Sermon written by Martha-Jean Fitch

November 19, 2017

TEXT: Psalm 100, I Thessalonians 5:16-18

As we begin today, I invite you to get out your bulletin insert that says, “Thanksgiving Year in Review”. We have much to be thankful for at First Christian. You were asked, the last couple of weeks, to share ways you have seen God at work in the life of our church family throughout 2017. You see before you on your insert, just a sampling of the many ways God has blessed our congregation. We had so many wonderful responses that we couldn’t fit them all on this one-page insert. So we have posted them on the bulletin board downstairs in the small hall. I am hoping you can find time to read those – as well as taking this insert home to read. Celebrate the good things that are happening at our church and be sure then to share them with others!

Now, be sure and keep that insert out, because we are going to be using it near the end of the sermon.

If you would now get your pew Bible out and turn to I Thessalonians. I Thessalonians is at the back of the Bible, right after the book of Colossians. We are going to be looking at I Thessalonians 5:16-18.

I Thessalonians was written by the Apostle Paul. Paul was one who knew what it was like to suffer. He had to endure a lot of horrible things just to be able to preach the gospel: beatings, imprisonments, hunger and stonings. When he was preaching in Thessalonica, the Jewish leaders rose up against him and started a riot, attacking many of the Christians there. The believers sent Paul away from Thessalonica to keep him safe. But just a few weeks later, Paul sent them a letter to encourage these persecuted Christians.

Let’s hear what Paul tells these early Christians who were suffering…and the message he gives us today. Follow along as I read I Thessalonians 5: 16-18 –

16 Always be joyful. 17 Never stop praying. 18 Be thankful in all circumstances, for this is God’s will for you who belong to Christ Jesus.

But how in the world is this possible? How can anyone be joyful all the time? And no one has time to pray constantly - and it is even stranger to say give thanks in ALL circumstances. It is one thing to give thanks when things are going well in your life – but how do you give thanks for all the bad things that happen in life? Sometimes it is just really hard to be thankful.

Well, notice that Paul doesn’t say: be thankful “FOR” everything; rather he says “be thankful IN everything.” God doesn’t expect us to be thankful for the bad things – but rather, in the midst of our pain, to be thankful for how God is at work in our lives. We can be thankful that God never wastes any of our suffering but will work to bring good things out of bad. New life can come out of the ashes – mourning can be changed to dancing. By looking to the cross and Good Friday and the glory of the resurrection, we can see that truth!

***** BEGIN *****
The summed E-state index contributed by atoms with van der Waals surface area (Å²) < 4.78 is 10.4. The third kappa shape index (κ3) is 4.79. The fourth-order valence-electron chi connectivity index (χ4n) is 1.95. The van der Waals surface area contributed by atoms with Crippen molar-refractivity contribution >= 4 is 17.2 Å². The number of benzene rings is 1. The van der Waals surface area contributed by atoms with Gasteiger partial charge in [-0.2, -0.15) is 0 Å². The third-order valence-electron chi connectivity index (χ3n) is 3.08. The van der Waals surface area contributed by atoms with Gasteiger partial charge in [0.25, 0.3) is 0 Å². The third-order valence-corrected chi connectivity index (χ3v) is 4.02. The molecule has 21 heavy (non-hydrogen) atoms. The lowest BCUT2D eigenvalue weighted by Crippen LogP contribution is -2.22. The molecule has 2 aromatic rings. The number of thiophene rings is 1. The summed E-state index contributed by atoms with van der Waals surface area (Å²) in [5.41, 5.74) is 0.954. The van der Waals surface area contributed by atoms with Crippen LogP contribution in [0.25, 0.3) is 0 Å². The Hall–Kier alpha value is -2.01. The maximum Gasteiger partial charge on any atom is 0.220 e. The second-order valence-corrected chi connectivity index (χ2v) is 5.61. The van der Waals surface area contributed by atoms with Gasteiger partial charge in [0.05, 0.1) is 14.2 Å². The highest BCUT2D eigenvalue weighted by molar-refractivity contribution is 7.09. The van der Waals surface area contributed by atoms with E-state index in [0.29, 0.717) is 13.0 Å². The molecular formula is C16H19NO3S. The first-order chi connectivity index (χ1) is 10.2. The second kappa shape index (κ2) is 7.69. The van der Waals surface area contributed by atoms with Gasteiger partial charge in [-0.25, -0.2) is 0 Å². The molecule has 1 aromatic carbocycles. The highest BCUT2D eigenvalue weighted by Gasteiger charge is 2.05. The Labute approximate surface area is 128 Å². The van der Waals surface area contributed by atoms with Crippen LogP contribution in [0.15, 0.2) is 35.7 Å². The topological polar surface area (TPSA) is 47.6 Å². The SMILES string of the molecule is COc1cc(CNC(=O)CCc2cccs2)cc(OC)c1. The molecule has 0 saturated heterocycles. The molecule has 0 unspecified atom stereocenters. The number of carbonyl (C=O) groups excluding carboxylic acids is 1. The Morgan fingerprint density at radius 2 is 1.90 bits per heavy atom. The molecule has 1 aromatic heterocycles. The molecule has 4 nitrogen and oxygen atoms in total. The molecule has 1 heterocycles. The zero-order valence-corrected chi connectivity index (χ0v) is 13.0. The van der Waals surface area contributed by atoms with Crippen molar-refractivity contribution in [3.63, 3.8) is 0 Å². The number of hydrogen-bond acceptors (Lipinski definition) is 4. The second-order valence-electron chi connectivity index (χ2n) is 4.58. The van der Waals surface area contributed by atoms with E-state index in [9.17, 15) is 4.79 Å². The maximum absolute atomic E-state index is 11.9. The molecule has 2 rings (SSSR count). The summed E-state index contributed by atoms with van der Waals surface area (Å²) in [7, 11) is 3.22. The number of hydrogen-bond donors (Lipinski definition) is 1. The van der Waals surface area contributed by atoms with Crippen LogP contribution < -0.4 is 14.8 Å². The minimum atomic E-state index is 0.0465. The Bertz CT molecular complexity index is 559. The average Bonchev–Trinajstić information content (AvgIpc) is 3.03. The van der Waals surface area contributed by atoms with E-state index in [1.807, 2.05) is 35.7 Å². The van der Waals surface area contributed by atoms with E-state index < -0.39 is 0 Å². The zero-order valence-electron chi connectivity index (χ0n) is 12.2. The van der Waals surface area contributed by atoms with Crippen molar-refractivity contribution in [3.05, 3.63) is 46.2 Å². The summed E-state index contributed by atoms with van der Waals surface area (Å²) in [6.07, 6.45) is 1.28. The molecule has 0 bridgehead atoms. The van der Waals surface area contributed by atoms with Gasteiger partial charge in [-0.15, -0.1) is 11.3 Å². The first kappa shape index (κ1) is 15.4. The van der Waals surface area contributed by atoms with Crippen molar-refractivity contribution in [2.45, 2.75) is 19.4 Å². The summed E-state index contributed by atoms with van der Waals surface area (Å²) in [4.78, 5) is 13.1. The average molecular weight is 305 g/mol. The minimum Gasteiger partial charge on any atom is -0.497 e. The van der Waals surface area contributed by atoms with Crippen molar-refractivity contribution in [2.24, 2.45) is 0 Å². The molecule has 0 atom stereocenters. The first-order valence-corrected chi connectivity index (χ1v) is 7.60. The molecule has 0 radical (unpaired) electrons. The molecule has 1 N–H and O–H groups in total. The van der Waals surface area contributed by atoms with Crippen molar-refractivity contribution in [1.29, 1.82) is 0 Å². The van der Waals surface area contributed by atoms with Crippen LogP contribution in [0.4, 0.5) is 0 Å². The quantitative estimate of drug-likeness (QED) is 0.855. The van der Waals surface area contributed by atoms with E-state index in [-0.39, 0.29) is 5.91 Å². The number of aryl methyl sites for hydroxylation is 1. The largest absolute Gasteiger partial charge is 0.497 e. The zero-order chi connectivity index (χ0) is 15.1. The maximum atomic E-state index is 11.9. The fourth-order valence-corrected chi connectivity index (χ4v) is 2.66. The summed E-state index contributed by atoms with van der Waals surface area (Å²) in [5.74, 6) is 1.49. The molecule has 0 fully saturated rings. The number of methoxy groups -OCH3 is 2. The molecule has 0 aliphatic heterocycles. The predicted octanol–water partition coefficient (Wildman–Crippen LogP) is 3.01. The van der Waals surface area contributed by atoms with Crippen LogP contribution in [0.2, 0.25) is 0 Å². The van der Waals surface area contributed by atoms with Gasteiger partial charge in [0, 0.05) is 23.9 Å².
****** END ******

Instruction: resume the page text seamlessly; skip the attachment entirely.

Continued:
I also believe that Paul told the Thessalonians – and us – to give thanks in everything, because gratitude is so GOOD for us. Gratitude turns our minds and hearts toward God and away from our trials and struggles. Gratitude gives us hope in the midst of despair and light in the midst of the darkness.

Interestingly, there has been a lot of research done about the health benefits of gratitude on our bodies and spirits. According to a 2012 study published in Personality and Individual Differences, grateful people experience fewer aches and pains and they also report feeling healthier than other people.1

When we take the time to focus on what we are grateful for, certain neural circuits in our brain are activated, giving us increased production of dopamine and serotonin – working like a natural antidepressant! Being grateful can actually reduce stress and anxiety. Your self-esteem improves as you look to what you are grateful for, rather than comparing yourself to others and becoming resentful. Gratitude can increase your energy and exercise and even improves insomnia – especially as you take the time to write down what you are grateful for, before going to bed at night. Gratitude increases mental strength – taking away all those toxic emotions that can weigh down upon a person. And, interestingly, gratitude has been shown to play a major role in overcoming trauma. Recognizing all you have to be thankful for – even during the worst times of your life – helps strengthen you.2

Just the other day, during one of our women’s circle meetings, Earlene Crouse shared that is exactly what happens in her life as she focuses on being grateful. Earlene starts and ends each day thanking God for her life – of being able to get up and take care of herself and she thanks God for her family and friends. She says that when she is thankful that her burdens seem lighter. She is able to get through whatever struggles she faces, because God is so good.